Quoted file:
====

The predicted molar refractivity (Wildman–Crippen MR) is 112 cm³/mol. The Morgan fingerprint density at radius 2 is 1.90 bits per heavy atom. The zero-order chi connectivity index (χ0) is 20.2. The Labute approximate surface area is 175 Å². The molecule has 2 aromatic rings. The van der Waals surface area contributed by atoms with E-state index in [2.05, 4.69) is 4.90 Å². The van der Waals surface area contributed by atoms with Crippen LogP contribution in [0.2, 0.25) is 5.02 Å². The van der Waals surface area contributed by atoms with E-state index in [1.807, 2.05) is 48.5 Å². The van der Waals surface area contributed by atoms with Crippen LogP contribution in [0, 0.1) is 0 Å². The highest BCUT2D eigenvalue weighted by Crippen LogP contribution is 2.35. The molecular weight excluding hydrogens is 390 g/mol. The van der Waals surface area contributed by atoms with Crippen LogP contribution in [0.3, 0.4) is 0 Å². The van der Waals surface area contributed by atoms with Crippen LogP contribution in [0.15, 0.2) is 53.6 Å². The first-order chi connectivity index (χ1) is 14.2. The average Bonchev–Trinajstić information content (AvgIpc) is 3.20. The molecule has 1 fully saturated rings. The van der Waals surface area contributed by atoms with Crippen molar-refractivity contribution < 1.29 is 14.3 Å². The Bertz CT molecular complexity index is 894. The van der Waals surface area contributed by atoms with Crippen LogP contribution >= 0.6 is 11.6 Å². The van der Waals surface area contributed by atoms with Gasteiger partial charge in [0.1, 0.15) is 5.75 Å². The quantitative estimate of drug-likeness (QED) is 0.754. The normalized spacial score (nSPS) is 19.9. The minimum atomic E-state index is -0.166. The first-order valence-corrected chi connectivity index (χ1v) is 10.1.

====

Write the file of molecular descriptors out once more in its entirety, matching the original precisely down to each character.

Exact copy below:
The predicted molar refractivity (Wildman–Crippen MR) is 112 cm³/mol. The Morgan fingerprint density at radius 2 is 1.90 bits per heavy atom. The zero-order chi connectivity index (χ0) is 20.2. The Labute approximate surface area is 175 Å². The molecule has 2 aromatic rings. The van der Waals surface area contributed by atoms with E-state index in [2.05, 4.69) is 4.90 Å². The van der Waals surface area contributed by atoms with Crippen LogP contribution in [0.2, 0.25) is 5.02 Å². The van der Waals surface area contributed by atoms with E-state index in [1.807, 2.05) is 48.5 Å². The van der Waals surface area contributed by atoms with Crippen LogP contribution in [0, 0.1) is 0 Å². The highest BCUT2D eigenvalue weighted by Crippen LogP contribution is 2.35. The molecular weight excluding hydrogens is 390 g/mol. The van der Waals surface area contributed by atoms with Crippen LogP contribution in [0.3, 0.4) is 0 Å². The van der Waals surface area contributed by atoms with Crippen LogP contribution in [0.15, 0.2) is 53.6 Å². The first-order chi connectivity index (χ1) is 14.2. The average Bonchev–Trinajstić information content (AvgIpc) is 3.20. The molecule has 1 fully saturated rings. The van der Waals surface area contributed by atoms with Crippen molar-refractivity contribution < 1.29 is 14.3 Å². The Bertz CT molecular complexity index is 894. The van der Waals surface area contributed by atoms with Crippen LogP contribution >= 0.6 is 11.6 Å². The van der Waals surface area contributed by atoms with Gasteiger partial charge in [0.1, 0.15) is 5.75 Å². The quantitative estimate of drug-likeness (QED) is 0.754. The normalized spacial score (nSPS) is 19.9. The minimum atomic E-state index is -0.166. The first-order valence-corrected chi connectivity index (χ1v) is 10.1.